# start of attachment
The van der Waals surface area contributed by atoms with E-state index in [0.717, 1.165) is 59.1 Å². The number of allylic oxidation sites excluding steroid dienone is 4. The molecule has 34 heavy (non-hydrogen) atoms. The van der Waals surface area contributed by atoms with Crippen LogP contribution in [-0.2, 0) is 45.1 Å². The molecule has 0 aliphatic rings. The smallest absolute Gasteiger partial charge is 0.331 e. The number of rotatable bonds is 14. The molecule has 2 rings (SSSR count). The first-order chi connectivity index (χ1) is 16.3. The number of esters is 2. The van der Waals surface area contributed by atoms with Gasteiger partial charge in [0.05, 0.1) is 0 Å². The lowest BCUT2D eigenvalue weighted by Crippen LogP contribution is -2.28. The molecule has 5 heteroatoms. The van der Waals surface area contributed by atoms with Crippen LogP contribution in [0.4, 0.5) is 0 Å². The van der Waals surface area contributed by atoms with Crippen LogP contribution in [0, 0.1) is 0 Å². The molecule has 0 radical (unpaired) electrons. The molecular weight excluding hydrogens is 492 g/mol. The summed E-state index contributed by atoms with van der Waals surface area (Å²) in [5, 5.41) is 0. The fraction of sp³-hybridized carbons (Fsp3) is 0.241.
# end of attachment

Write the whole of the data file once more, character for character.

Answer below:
The van der Waals surface area contributed by atoms with E-state index in [0.717, 1.165) is 59.1 Å². The number of allylic oxidation sites excluding steroid dienone is 4. The molecule has 34 heavy (non-hydrogen) atoms. The van der Waals surface area contributed by atoms with Crippen LogP contribution in [-0.2, 0) is 45.1 Å². The molecule has 0 aliphatic rings. The smallest absolute Gasteiger partial charge is 0.331 e. The number of rotatable bonds is 14. The molecule has 2 rings (SSSR count). The first-order chi connectivity index (χ1) is 16.3. The number of esters is 2. The van der Waals surface area contributed by atoms with Gasteiger partial charge in [0.05, 0.1) is 0 Å². The lowest BCUT2D eigenvalue weighted by Crippen LogP contribution is -2.28. The molecule has 5 heteroatoms. The van der Waals surface area contributed by atoms with Crippen LogP contribution in [0.4, 0.5) is 0 Å². The van der Waals surface area contributed by atoms with Crippen LogP contribution in [0, 0.1) is 0 Å². The molecule has 0 radical (unpaired) electrons. The molecular weight excluding hydrogens is 492 g/mol. The summed E-state index contributed by atoms with van der Waals surface area (Å²) in [5, 5.41) is 0. The fraction of sp³-hybridized carbons (Fsp3) is 0.241.